The global rise of right-wing populist (RWP) leaders has raised concerns about the threat they pose to a cooperative international order, but there is little systematic evidence linking RWP leaders to military aggression. Are RWP leaders more prone to initiating international disputes? If so, when and why? We argue that a RWP leader’s hyper-nationalist rhetoric can galvanize popular support for militant internationalism, but this only leads to pressures for the leader to follow through on their belligerent rhetoric by initiating international disputes in participatory democracies. Using survey experiments fielded in India and Japan, we find strong support for our claims about the effects of RWP rhetoric on civilian attitudes. Statistical results from original data on populist leaders worldwide (1886-2014) then show that RWP leaders in participatory democracies are more likely to initiate militarized disputes. Our results are troubling given the recent increase in RWP leaders elected in participatory democracies. 

The underlying risk factors associated with the duration and termination of biological, sociological, economic, or political processes often exhibit spatial clustering. However, existing nonspatial survival models, including those that account for “immune” and “at-risk” subpopulations, assume that these baseline risks are spatially independent, leading to inaccurate inferences in split-population survival settings. In this paper, we develop a Bayesian spatial split-population survival model that addresses these methodological challenges by accounting for spatial autocorrelation among units in terms of their probability of becoming immune and their survival rates. Monte Carlo experiments demonstrate that, unlike nonspatial models, this spatial model provides accurate parameter estimates in the presence of spatial autocorrelation. Applying our spatial model to data from published studies on authoritarian reversals and civil war recurrence reveals that accounting for spatial autocorrelation in split-population models leads to new empirical insights, reflecting the need to theoretically and statistically account for space and non-failure inflation in applied research. 

Survival data often include a fraction of units that are susceptible to an event of interest as well as a fraction of “immune” units. In many applications, spatial clustering in unobserved risk factors across nearby units can also affect their survival rates and odds of becoming immune. To address these methodological challenges, this article introduces our BayesSPsurv R-package, which fits parametric Bayesian Spatial split-population survival (cure) models that can account for spatial autocorrelation in both subpopulations of the user’s time-to-event data. Spatial autocorrelation is modeled with spatially weighted frailties, which are estimated using a conditionally autoregressive prior. The user can also fit parametric cure models with or without non-spatial i.i.d. frailties, and each model can incorporate time-varying covariates. BayesSPsurv also includes various functions to conduct pre-estimation spatial autocorrelation tests, visualize results, and assess model performance, all of which are illustrated using data on post-civil war peace survival.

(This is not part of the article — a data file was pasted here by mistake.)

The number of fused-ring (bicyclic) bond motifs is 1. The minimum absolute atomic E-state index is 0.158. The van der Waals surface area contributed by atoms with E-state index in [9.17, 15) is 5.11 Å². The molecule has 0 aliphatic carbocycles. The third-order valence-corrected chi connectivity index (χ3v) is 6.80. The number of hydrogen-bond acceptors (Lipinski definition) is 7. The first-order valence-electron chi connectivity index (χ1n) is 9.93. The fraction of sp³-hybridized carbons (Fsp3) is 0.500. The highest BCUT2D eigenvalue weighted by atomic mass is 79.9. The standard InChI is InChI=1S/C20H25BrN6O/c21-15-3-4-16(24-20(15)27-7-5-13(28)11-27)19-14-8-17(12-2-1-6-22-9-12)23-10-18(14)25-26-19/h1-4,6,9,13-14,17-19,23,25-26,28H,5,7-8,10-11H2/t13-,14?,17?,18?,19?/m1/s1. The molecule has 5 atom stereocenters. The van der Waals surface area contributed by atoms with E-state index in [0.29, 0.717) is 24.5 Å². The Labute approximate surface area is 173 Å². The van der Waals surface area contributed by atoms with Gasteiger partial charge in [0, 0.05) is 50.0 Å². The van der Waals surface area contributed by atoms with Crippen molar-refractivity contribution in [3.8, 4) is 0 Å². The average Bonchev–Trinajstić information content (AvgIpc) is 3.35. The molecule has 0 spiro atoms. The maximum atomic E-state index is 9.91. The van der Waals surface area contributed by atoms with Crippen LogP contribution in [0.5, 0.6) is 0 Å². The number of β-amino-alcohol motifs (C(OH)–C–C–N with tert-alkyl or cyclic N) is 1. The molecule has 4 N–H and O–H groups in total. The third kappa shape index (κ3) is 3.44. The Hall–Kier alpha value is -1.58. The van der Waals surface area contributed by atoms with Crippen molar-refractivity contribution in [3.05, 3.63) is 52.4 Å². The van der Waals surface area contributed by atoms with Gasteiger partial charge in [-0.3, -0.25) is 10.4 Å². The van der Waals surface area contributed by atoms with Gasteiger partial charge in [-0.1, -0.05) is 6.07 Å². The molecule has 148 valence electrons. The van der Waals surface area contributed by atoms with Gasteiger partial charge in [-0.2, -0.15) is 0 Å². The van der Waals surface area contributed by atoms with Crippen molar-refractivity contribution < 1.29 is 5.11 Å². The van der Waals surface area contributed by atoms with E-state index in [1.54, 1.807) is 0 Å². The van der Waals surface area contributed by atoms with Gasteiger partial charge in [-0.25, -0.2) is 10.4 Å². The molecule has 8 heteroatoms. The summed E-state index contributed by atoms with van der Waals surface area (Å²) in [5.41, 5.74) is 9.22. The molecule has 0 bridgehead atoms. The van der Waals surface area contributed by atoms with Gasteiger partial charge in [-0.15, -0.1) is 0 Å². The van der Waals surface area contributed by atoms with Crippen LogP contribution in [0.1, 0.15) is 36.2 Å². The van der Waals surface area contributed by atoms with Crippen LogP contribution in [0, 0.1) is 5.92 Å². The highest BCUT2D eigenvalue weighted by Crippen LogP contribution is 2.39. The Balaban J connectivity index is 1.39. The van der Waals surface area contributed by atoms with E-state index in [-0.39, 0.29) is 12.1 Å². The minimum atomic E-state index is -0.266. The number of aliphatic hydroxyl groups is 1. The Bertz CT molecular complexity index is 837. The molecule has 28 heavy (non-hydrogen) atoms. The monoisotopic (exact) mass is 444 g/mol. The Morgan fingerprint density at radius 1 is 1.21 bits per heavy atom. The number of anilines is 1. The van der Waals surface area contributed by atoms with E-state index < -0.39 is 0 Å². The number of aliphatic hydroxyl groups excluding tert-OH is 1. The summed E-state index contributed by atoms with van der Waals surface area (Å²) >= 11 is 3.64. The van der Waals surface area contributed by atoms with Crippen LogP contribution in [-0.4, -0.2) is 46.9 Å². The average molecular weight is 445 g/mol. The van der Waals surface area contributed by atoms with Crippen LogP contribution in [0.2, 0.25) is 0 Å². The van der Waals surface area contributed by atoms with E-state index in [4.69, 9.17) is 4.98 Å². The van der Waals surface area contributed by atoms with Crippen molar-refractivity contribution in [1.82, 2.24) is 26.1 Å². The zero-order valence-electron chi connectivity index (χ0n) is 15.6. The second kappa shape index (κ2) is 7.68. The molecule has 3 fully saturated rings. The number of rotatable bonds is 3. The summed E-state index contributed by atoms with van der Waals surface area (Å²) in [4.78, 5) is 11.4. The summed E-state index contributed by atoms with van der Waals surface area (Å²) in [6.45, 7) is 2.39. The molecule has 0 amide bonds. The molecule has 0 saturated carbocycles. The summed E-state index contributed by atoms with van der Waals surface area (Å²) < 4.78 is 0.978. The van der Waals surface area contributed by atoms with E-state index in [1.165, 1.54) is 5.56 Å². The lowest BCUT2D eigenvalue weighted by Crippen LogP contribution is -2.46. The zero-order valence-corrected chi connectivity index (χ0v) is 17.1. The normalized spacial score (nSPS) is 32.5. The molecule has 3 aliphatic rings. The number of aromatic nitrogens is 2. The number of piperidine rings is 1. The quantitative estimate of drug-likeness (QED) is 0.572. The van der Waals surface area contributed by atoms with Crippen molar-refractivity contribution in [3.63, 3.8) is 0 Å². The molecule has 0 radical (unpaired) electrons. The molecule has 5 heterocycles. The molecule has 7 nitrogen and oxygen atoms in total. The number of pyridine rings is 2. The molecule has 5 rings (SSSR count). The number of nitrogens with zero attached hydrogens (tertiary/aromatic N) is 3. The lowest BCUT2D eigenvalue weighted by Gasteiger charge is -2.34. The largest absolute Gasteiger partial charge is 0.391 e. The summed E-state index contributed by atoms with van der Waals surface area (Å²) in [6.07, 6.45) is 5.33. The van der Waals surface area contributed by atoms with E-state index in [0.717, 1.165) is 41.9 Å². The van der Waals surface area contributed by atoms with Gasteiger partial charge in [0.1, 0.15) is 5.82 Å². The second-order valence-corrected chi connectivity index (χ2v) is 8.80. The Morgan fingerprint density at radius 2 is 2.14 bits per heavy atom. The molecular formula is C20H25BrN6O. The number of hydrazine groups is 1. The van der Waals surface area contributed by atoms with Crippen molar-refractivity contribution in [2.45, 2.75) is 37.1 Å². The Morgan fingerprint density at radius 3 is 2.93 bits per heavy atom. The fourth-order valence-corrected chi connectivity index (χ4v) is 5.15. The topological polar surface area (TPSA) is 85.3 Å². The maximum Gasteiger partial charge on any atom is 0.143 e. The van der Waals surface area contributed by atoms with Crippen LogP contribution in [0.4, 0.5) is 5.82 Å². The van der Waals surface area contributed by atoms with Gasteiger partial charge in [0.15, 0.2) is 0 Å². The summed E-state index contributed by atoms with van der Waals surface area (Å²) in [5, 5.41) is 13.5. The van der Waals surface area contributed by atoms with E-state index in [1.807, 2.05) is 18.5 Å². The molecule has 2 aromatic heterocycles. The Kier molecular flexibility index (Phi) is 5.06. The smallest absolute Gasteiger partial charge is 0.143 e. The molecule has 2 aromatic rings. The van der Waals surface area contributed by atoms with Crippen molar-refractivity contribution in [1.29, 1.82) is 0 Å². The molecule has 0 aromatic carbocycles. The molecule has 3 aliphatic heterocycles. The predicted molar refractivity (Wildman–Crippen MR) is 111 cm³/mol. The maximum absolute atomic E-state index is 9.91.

Policymakers and peacebuilding research often focus on rebel groups when studying demobilization and integration processes, but post-war governments must also manage the non-state militias that helped them gain or maintain power. Why do some post-war governments disintegrate their militia allies, while others integrate them into the military? We argue that when a salient ethnic difference exists between the (new) ruling elite and an allied militia, a process of mutual uncertainty in the post-war period will incentivize governments to disintegrate the group. However, governments will be most likely to integrate their militias when the military has sufficient coercive capabilities but few organizational hindrances to re-organizing. Using new data on the post-war fates of victorious militias across all civil conflicts from 1989 to 2014, we find robust support for these claims. The results suggest that a government’s optimal militia management strategy is shaped by both social and organizational constraints during the post-war period.